Who Was Yassin?

From the NYU Cen­ter for Reli­gion and Media, a “fas­ci­nat­ing break­down of press cov­er­age of the killing of Pales­tini­an lead­er Sheik Ahmed Yassin”:http://www.therevealer.org/archives/daily_000270.php
bq.. We have to turn to the for­eign press to learn any­thing sub­stan­tial about the reli­gious views of the “spir­i­tu­al lead­er” whose world­ly ter­ror has been a con­stant fac­tor in U.S. for­eign pol­i­cy.… [W]hy has our press ignored the “spir­i­tu­al” dimen­sions of this “spir­i­tu­al lead­er”? Two pos­si­bil­i­ties. One is that the jour­nal­ists assigned to cov­er the Mid­dle East are polit­i­cal reporters. They approach reli­gion as sim­ply a veneer for polit­i­cal motives, and rarely both­er to learn its intri­ca­cies.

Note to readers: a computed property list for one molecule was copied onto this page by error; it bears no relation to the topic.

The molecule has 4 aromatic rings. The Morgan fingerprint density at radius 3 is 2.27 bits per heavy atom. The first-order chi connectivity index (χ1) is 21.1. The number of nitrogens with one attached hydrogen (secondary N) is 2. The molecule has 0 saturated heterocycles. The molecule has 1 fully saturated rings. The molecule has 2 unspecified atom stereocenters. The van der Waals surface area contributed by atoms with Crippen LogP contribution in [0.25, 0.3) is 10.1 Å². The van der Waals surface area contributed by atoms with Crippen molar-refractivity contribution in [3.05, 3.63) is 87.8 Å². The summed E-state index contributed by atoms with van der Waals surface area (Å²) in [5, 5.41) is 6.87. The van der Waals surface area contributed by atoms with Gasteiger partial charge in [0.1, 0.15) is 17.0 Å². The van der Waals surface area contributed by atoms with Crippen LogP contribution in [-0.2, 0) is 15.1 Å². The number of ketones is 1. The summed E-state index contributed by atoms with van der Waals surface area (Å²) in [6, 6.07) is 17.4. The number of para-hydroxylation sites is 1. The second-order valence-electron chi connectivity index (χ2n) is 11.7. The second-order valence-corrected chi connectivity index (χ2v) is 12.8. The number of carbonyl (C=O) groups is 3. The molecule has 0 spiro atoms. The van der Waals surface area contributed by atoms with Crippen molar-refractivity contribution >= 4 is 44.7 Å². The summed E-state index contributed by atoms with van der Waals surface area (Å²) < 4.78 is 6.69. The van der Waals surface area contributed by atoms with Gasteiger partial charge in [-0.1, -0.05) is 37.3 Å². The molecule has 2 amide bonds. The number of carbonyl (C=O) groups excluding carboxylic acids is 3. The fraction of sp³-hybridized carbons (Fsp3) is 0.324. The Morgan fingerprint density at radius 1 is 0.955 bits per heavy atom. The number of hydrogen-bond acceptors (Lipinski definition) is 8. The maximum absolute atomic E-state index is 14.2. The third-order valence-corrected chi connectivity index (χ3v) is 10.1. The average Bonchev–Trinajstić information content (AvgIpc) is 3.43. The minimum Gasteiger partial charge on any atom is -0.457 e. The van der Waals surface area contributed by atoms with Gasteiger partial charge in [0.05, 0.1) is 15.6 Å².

The oth­er, deep­er prob­lem, is with the nar­ra­tives avail­able for reli­gion sto­ries even when a reporter tries to pay atten­tion. Most reli­gion writ­ing is divid­ed between innocu­ous spir­i­tu­al­i­ty and dan­ger­ous fanati­cism, with sub­cat­e­gories for “cor­rup­tion,” “tra­di­tion­al­ism,” and wacky.…
So what does our press do? Noth­ing. A major ene­my of peace in the Mid­dle East has just been killed, and yet we learn almost noth­ing about what made him fight or why he is mourned. Oppo­nents and sup­port­ers of the Pales­tini­ans remain in the dark, unin­formed by a press inca­pable of break­ing the nar­ra­tive to inves­ti­gate — and per­haps help erad­i­cate — the roots of ter­ror­ism. It’s eas­ier to stick to the “he-said/she-said”-with-guns ver­sion of events that reduces it all to retal­i­a­tion, to hope­less spi­rals of vio­lence and ancient eth­nic hatreds, to enmi­ty with­out rea­son.
p. Found via “All over the map”:http://kenneth.typepad.com/

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